Can India afford welfarism based on handouts
By TK Arun ET Bureau| Updated: Feb 03, 2019, 06.16 AM IST
A spectre is haunting India. A spectre of never-ending handouts, which would bring some relief to the really hard-up, remove the incentive to strive for the rest and starve the economy of the funds it needs for investing in productivity boosting human capability and physical infrastructure.
Time was when politicians promised voters a cycle, computer or TV set, won their favour and made commissions on wholesale purchases of the said gifts, and proceeded to live happily at least for the rest of the term. Then came the recurring expenditure on heavily subsidised food.
Loan waivers gained currency subsequently. Ratcheting up the minimum support price of crops, without regard to trade competitiveness, was mapped out as the route out of rural distress. Income support—for the farmer in Telangana, for the farmer, share cropper, tenant and agricultural worker in Odisha and for the poor farmer with landholding less than 2 hectares across India, courtesy the Union budget—supplements, rather than displaces, existing doles such as the employment guarantee scheme, in which manual work is only a self-selection tool for targeting the poor for the dole. The Congress’ basic income assurance for the poor waits in the wings.
All these handouts are in addition, of course to assorted production subsidies, as on power for pumping water, canal irrigation and fertiliser, and incentives and tax breaks for industry. Subsidy on education, healthcare and food that increases their availability and benefits society at large, over and above the benefit that accrues to their direct recipients, is in another class of merit.
How much subsidy can India afford and what does mounting subsidy imply for the economy and society?
India’s total tax collections are about 17% of GDP for the Centre and the states combined, half the average for members of OECD, the club of mostly rich countries. The odd percentage point of GDP worth of non-tax revenue and borrowings make up the rest of state spending power of 27% of GDP, of which the Centre’s share is less than half.
India spends less than 1% of GDP on R&D, 1% of GDP on public health, less than double that on defence and a little more on education. The result: the world’s largest burden of disease and malnourishment, substandard education, the company of laggards in science and technology, and defence capability that falls far short of India’s ambition and compulsion of strategic autonomy.
Protection from foreign competition and easy pickings through cost padding and milking of state schemes have created a private sector devoid, for the most part, of any fire at any point of the alimentary canal, if you discount the smokers.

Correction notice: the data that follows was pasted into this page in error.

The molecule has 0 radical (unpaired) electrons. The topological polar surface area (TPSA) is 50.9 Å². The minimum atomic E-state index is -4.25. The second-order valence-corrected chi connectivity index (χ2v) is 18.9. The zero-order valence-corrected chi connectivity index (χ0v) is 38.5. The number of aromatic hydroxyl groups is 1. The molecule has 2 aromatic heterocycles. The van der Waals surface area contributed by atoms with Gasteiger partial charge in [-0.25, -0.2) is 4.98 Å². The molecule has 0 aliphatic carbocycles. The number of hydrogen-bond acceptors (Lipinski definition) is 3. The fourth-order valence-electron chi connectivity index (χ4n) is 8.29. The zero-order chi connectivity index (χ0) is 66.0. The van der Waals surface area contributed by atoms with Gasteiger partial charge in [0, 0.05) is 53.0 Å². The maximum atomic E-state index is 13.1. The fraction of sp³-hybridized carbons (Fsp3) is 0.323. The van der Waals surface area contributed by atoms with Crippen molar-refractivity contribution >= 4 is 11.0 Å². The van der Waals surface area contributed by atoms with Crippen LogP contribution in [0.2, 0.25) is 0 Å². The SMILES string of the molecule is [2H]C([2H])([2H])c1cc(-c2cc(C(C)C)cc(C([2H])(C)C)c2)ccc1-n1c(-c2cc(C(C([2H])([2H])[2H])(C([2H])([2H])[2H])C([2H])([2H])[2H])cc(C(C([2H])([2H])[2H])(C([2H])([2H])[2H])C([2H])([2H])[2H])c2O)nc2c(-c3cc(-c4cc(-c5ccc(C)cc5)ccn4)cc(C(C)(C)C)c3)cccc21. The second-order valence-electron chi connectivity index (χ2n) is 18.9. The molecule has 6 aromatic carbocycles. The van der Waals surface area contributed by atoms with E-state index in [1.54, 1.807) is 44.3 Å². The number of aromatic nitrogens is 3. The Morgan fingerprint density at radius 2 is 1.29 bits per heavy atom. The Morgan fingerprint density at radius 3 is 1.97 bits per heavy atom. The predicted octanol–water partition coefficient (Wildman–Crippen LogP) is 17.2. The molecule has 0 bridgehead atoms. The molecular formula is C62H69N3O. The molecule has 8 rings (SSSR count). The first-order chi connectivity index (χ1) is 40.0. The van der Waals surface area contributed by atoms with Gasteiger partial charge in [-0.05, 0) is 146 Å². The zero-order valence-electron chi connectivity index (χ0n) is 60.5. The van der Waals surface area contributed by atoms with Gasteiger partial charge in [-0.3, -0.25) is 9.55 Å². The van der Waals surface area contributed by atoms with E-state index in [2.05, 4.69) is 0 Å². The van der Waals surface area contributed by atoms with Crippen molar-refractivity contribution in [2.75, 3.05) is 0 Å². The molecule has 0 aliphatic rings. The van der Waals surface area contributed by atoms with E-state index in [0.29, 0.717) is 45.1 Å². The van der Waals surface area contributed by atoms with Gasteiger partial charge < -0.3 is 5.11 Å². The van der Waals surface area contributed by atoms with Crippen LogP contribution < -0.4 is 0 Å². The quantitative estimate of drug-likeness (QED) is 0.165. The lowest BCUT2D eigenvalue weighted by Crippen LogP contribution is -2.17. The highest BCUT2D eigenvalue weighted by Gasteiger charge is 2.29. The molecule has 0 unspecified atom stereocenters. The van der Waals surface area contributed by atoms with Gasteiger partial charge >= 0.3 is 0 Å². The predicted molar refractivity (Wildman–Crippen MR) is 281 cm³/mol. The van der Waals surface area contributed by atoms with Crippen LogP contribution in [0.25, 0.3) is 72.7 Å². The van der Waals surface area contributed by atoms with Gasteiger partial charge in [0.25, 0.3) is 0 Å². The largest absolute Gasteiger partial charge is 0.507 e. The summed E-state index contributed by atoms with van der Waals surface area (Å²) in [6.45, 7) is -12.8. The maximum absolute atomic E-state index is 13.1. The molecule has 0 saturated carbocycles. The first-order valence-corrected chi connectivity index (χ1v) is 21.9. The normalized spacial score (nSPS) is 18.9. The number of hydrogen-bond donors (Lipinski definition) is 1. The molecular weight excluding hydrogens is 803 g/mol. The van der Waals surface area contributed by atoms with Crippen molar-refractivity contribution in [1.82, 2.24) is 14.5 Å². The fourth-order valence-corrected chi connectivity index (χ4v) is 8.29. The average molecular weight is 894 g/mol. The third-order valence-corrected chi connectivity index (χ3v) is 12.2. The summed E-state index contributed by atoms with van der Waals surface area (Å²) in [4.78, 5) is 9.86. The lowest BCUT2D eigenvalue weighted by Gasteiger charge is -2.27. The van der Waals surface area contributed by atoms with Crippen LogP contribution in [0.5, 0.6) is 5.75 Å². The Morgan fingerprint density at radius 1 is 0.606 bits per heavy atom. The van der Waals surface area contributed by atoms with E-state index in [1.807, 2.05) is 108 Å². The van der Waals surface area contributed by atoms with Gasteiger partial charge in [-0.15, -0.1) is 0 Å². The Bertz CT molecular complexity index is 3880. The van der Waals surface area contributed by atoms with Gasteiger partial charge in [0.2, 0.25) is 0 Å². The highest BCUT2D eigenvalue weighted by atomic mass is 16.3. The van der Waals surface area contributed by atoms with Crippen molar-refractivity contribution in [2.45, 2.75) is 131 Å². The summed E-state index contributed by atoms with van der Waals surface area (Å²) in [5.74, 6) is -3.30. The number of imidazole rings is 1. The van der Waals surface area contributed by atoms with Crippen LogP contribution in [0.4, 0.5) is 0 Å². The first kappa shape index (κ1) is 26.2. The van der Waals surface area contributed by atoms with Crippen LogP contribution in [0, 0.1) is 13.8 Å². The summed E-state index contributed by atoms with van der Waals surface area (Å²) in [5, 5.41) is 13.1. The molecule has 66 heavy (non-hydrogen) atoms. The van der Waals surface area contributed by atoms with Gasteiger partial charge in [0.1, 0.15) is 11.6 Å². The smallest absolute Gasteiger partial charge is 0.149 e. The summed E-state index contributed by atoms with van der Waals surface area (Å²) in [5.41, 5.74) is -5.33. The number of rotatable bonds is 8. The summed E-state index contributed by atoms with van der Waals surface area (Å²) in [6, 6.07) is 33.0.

Materials, computing, communications, artiartificial intelligence, design, energy and outer space — advances in these areas define strategic power of the hard variety. India has a foothold only in space and flounders elsewhere. China surges ahead in every sector.
Yes, India has youth and talent, oodles of them. They can be trained to think creatively and critically. An elite minority flees the country to acquire these faculties. Most of the rest stunt their potential. Some learn to glorify everything in tradition, hate those who are not part of the herd and create social schism. Others now are being trained into passive indolence, their subsistence assured at the udder of the munificent state.
The greater the spending on handouts, the less that remains for spending on productive investment. The less the emphasis on empowering people with political agency, education, healthcare and physical infrastructure, to take advantage of the opportunities generated by globalised growth, the greater the demand for handouts. The greater the hunger for revenue to fund handouts, the greater the incentive for productive elements to relocate outside the land.
Subsidy is not a dirty word. On the contrary, it is a tool to be used to burst poverty traps and launch enriching lives. India is a poor country with middling fiscal capacity. For it to wear the trappings of a welfare giant is to snap its own back. Subsidy must be used sparingly and with intelligent design.
The way out of poverty and want is not through doles financed by taxing production or burdening the future with debt. Rather, it is through growth. Farmers must get world prices, by removing restrictions on exports and on realising as large a share as is possible of the value added to their produce before it reaches the consumer.
That means removing marketing restrictions and creating new market linkages, while removing distortionary incentives that encourage farmers, for example, to grow sugarcane in arid Maharashtra, instead of in the Gangetic plains, or to continue with ruinous flood irrigation, forgoing drip irrigation. The emerging political economy of handouts must not take hold.